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Effects of Cuts to Mental Health Services Impacting Law Enforcement

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Oklahoma City Police Captain Robert Nash oversees the Crisis Intervention Team and said cuts to the state's mental health services have put a strain on his officers. Oklahoma City Police Captain Robert Nash oversees the Crisis Intervention Team and said cuts to the state's mental health services have put a strain on his officers.
Since state budget cuts have chopped the number of beds available at crisis or mental health services centers in half, officers are being forced to drive farther, even outside of the metro, to drop off a patient. Since state budget cuts have chopped the number of beds available at crisis or mental health services centers in half, officers are being forced to drive farther, even outside of the metro, to drop off a patient.
Law enforcement officials said they are worried because officers have to leave their areas unprotected to transport patients far away. Law enforcement officials said they are worried because officers have to leave their areas unprotected to transport patients far away.

By Colleen Chen, NEWS 9

OKLAHOMA CITY -- Budget cutbacks in the last two years have led to a loss of both private and public beds for those who need urgent care for mental health problems, and the cuts are starting to put a strain on law enforcement.

Just last month, the mental health services unit at OU Medical Center in Oklahoma City announced plans to close. The shortage of beds has led to packed crisis centers and difficulty finding beds when needed.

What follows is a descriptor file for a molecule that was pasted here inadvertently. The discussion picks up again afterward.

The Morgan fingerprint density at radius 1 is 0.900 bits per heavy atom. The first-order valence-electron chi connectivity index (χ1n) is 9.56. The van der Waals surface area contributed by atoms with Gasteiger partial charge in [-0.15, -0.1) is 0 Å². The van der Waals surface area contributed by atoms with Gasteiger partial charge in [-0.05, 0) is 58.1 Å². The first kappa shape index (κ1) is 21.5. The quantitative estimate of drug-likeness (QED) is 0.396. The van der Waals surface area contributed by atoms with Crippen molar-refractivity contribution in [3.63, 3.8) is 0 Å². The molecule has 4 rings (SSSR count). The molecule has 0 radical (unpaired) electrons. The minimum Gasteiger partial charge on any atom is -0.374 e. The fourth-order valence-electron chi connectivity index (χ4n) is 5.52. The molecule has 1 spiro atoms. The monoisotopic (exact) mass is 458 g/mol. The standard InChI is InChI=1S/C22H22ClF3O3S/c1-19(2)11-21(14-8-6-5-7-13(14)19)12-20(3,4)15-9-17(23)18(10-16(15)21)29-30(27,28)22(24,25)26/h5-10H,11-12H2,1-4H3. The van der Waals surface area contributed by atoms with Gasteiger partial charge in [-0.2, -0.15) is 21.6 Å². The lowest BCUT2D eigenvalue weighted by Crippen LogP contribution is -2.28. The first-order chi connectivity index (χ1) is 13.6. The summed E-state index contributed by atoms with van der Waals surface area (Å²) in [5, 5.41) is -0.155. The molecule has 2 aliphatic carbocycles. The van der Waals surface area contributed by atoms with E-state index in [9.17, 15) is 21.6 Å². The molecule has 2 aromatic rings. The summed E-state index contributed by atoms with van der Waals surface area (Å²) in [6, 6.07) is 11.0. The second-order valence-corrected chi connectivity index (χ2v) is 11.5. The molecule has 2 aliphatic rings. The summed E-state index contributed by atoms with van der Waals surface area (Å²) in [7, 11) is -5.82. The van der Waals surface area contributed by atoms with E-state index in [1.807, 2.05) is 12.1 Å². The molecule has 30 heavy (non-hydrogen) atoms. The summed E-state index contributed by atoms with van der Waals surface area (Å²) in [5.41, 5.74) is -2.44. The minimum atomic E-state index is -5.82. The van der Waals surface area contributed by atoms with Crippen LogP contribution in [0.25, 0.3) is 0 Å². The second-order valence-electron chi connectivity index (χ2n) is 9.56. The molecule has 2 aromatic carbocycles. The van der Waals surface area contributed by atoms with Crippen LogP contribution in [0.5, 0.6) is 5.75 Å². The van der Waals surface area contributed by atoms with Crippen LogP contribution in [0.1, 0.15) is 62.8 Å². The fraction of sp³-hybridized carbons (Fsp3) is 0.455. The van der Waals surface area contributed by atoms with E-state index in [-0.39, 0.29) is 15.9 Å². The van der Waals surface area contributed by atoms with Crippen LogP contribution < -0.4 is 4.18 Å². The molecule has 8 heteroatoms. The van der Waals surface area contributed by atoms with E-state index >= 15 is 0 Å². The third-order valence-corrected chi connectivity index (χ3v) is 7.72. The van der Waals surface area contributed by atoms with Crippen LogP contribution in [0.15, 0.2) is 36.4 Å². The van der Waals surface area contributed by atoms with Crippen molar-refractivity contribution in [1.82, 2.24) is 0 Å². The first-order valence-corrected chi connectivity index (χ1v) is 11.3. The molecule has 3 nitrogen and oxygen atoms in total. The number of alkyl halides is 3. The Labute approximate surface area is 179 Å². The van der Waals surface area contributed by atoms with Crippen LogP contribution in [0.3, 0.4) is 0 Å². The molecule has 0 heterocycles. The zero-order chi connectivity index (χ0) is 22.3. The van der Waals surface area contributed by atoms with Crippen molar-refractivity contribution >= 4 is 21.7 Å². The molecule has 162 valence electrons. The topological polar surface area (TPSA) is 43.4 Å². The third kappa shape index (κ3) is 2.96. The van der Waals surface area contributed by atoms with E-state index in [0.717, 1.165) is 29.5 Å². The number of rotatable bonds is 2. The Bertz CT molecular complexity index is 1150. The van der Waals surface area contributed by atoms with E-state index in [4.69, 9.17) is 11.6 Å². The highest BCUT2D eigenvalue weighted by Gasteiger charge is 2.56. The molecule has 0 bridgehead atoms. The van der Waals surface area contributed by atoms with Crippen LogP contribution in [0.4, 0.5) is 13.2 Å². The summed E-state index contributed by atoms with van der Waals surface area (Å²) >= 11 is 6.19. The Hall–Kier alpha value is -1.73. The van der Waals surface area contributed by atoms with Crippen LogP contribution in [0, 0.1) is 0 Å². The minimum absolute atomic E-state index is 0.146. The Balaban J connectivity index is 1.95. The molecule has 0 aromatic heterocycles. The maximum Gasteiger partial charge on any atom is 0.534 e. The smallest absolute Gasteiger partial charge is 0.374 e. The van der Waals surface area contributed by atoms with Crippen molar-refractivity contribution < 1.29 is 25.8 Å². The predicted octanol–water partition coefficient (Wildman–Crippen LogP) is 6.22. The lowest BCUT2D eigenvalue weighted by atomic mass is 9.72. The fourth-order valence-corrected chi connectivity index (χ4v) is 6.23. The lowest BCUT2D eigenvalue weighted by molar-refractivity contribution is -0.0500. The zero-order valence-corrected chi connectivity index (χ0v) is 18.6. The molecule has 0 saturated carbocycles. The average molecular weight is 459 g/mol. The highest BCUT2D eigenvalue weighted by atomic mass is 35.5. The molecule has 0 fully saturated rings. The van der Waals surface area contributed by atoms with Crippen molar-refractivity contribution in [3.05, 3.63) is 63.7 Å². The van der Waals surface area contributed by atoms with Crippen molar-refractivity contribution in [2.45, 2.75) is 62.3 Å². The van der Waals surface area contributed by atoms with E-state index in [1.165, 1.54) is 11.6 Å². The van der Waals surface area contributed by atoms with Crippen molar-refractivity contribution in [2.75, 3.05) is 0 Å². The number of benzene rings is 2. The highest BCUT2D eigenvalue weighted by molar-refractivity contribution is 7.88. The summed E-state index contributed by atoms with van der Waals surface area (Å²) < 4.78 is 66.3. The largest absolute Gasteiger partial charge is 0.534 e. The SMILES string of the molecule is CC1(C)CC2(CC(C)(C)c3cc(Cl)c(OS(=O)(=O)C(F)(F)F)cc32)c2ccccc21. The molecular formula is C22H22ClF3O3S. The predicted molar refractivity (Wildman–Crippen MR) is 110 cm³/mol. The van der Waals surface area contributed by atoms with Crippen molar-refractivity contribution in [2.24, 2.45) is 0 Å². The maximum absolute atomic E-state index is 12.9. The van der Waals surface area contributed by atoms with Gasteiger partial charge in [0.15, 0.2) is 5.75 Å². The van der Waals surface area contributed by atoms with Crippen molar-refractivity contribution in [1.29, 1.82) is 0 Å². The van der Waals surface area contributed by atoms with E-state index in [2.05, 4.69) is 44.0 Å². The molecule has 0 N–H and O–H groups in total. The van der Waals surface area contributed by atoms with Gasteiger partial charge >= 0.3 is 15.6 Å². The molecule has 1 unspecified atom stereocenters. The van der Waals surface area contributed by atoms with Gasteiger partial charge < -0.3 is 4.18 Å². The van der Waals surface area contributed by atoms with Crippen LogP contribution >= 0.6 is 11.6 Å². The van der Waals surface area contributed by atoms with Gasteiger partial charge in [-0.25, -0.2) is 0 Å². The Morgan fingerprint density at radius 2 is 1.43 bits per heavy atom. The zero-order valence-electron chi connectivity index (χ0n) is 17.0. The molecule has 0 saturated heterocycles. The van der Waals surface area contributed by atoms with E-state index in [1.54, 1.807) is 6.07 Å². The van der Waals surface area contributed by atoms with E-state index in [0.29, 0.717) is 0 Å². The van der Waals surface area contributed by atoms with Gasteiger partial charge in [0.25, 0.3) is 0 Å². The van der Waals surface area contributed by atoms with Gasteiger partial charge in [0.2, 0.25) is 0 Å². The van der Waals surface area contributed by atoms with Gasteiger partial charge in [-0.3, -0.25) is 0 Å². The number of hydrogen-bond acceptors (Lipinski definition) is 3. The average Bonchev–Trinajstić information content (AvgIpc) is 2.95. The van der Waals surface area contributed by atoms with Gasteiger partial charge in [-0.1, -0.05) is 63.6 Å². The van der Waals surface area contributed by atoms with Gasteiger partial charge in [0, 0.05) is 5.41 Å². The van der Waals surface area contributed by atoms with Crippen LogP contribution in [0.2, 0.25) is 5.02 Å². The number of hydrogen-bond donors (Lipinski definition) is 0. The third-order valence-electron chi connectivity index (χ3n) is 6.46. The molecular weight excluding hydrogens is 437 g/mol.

In July, Oklahoma City Police found themselves being impacted when the lack of bed space meant officers were forced to drive a patient to Lawton in order to get care.

"We would like to keep our officers serving in our city, but we have a duty to care for these people. Driving to Lawton took those two officers off our streets, but it had to be done. It's frustrating," said Oklahoma Police Captain Bob Nash.

Nash oversees the Crisis Intervention Team for Oklahoma City Police. The officers' jobs are to calm down often violent and delusional patients.

"The calls are traumatic enough without extending the travel time beyond what's reasonable," Nash said. "Once we take an individual into protective custody, we have no choice but to deliver them to a state approved mental health facility."

Nash said it's the first time the unit has had to drive someone so far, but he said he expects the problem to grow.

"It's difficult enough given the resources we have now to handle them without taking up a lot of manpower. I hate to think about it getting worse," Nash said.

Nash said it's an issue that's just beginning, and an issue that affects everyone.

"It's something everyone should be concerned about. Based on statistics, a city our size has around 100,000 citizens who suffer from a mental health condition," Nash said.

There is also a lot of concern for smaller agencies that only have a couple of officers and have to leave their areas unprotected to transport patients far away.

More: Inpatient Mental Health Services to End at OU Medical Center

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